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Ms. Jean A. Webb
Secretary of the Commission
Commodity Futures Trading Commission
Three Lafayette Centre
1155 21st Street, N.W.
Washington, D.C. 20581
RE: Proposed Amendments to Rule 1.31 Recordkeeping Rule
Dear Ms. Webb:
In the June 5, 1998 Federal Register, the Commodity Futures Trading Commission ("Commission") requested comments on proposed changes to Commission Regulation 1.31. National Futures Association ("NFA") welcomes this opportunity to comment on the Commission's proposal.
In December 1997, NFA submitted a letter to Commission staff recommending that the Commission consider amending Rule 1.31 to allow for greater use of electronic storage of business records. Specifically, NFA suggested that the Commission eliminate the Rule's references to specific technology and suggested that the Rule require that registrant recordkeeping systems meet general reliability and accessibility standards. NFA believes that the Commission's current proposal is a significant step in the right direction, but, as discussed more fully below, NFA requests that the Commission consider additional modifications to the Rule.
One of the main components to NFA's proposal was to adopt a uniform standard of accessibility and security for all required records, eliminating the distinction between records maintained in hard copy and those maintained in electronic media. In its release, however, the Commission disagreed with NFA's suggestion, noting that it has always made this distinction. Moreover, the Commission stated that it believes that it is appropriate to require immediate production of electronically stored records. NFA does not disagree with the Commission that electronically stored records should, in most cases, be produced more quickly than hard copy records. NFA questions, however, whether it is necessary to adopt different standards for different media in order to ensure faster production where possible. NFA believes that what constitutes "promptly" depends on a number of factors, including the type of media upon which the record is stored and the volume of the request. On the other hand, the term "immediate" provides for no flexibility and may become an unreasonable standard depending on the size of the request. By requiring that all records, regardless of the media, be produced promptly, the Commission can expect to receive electronically stored records more quickly, while retaining the flexibility to adjust the time frame depending on the type or size of the request being made.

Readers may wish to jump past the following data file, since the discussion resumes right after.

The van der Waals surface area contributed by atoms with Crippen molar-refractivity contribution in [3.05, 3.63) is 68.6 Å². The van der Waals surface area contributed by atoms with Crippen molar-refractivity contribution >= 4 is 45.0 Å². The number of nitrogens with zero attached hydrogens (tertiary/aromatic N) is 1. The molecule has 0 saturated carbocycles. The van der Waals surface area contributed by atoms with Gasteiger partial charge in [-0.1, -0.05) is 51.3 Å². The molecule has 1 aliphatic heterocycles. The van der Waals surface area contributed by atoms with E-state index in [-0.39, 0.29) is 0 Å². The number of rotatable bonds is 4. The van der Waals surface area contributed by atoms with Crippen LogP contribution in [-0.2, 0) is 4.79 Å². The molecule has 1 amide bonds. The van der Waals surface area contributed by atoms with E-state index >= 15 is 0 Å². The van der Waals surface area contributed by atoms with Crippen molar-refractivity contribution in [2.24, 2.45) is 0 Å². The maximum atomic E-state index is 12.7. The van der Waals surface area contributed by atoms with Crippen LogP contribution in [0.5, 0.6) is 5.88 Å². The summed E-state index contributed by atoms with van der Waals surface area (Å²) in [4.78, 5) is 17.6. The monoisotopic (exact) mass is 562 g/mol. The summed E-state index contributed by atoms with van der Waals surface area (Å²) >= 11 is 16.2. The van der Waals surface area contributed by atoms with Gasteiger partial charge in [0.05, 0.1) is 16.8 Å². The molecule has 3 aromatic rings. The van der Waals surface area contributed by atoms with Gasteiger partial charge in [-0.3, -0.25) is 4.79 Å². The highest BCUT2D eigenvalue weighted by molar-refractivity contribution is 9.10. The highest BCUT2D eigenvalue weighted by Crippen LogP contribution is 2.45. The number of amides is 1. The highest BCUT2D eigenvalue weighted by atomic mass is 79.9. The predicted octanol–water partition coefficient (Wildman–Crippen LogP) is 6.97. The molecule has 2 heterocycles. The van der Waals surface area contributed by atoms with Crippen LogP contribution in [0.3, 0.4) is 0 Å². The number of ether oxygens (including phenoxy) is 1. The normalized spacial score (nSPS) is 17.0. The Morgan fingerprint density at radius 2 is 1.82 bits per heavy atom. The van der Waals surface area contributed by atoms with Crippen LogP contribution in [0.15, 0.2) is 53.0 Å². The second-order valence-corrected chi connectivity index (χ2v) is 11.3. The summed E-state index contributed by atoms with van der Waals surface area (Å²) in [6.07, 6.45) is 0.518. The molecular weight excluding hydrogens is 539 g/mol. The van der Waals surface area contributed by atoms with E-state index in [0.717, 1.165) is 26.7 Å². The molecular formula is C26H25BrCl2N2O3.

NFA would also like to comment on the issue of whether trading cards and order tickets need to be maintained in hard copy form for the entire five-year retention period. NFA recognizes that there will be enforcement cases in which it may be vital to detect alterations to trading cards or order tickets and we understand, therefore, the Commission's interest in ensuring that these records are maintained in hard copy. We would, however, like to raise two issues for the Commission's consideration. First, even assuming that hard copy retention is and will remain the only method which can provide adequate assurances that alterations can be detected, we question whether hard copy retention for the full five-year period should be required. The Commission could, for example, require hard copy retention of order tickets and trading cards for some shorter period of time and allow such records to be stored electronically for the balance of the required retention period. Moreover, it seems unwise to codify in the regulation the notion that no form of electronic storage could ever provide adequate assurances that alterations could be detected. Given the pace of technological evolution, such a concept will undoubtedly become outmoded sooner rather than later. We would suggest that the Commission provide that order tickets and trading cards can be stored electronically only if the Commission and the firm's DSRO have found that the storage media employed can produce copies of sufficient clarity that alterations can reasonably be detected. The Commission could state that it is currently unaware of any technology which satisfies this standard but that it would be willing to consider petitions from registrants who feel their systems meet that standard.
In summary, NFA supports the Commission's move toward adopting a performance based approach in defining permissible technology for record retention. NFA urges the Commission, however, to give serious considerations to the points raised above.
Daniel J. Roth